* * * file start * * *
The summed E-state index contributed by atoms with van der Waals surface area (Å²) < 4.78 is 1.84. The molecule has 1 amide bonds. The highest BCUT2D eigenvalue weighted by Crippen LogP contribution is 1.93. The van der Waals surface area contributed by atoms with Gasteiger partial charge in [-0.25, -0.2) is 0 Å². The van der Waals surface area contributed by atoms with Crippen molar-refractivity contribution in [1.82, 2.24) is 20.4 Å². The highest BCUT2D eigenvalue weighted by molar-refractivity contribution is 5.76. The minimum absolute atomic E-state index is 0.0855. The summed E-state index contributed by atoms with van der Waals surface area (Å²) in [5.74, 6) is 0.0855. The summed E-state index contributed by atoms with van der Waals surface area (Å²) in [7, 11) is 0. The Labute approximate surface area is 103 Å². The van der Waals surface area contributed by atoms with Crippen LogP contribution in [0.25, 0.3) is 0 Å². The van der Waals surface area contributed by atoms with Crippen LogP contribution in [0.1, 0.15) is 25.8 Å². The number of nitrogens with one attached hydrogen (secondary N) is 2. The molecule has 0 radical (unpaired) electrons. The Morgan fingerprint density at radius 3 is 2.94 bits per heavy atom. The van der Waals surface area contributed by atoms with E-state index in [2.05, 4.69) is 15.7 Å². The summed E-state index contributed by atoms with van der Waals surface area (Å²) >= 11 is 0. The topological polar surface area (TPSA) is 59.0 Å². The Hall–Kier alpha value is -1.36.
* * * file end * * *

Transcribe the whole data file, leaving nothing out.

The summed E-state index contributed by atoms with van der Waals surface area (Å²) < 4.78 is 1.84. The molecule has 1 amide bonds. The highest BCUT2D eigenvalue weighted by Crippen LogP contribution is 1.93. The van der Waals surface area contributed by atoms with Gasteiger partial charge in [-0.25, -0.2) is 0 Å². The van der Waals surface area contributed by atoms with Crippen molar-refractivity contribution in [1.82, 2.24) is 20.4 Å². The highest BCUT2D eigenvalue weighted by molar-refractivity contribution is 5.76. The minimum absolute atomic E-state index is 0.0855. The summed E-state index contributed by atoms with van der Waals surface area (Å²) in [5.74, 6) is 0.0855. The summed E-state index contributed by atoms with van der Waals surface area (Å²) in [7, 11) is 0. The Labute approximate surface area is 103 Å². The van der Waals surface area contributed by atoms with Crippen LogP contribution in [0.25, 0.3) is 0 Å². The van der Waals surface area contributed by atoms with Crippen LogP contribution in [0.1, 0.15) is 25.8 Å². The number of nitrogens with one attached hydrogen (secondary N) is 2. The molecule has 0 radical (unpaired) electrons. The Morgan fingerprint density at radius 3 is 2.94 bits per heavy atom. The van der Waals surface area contributed by atoms with E-state index in [2.05, 4.69) is 15.7 Å². The summed E-state index contributed by atoms with van der Waals surface area (Å²) >= 11 is 0. The topological polar surface area (TPSA) is 59.0 Å². The Hall–Kier alpha value is -1.36.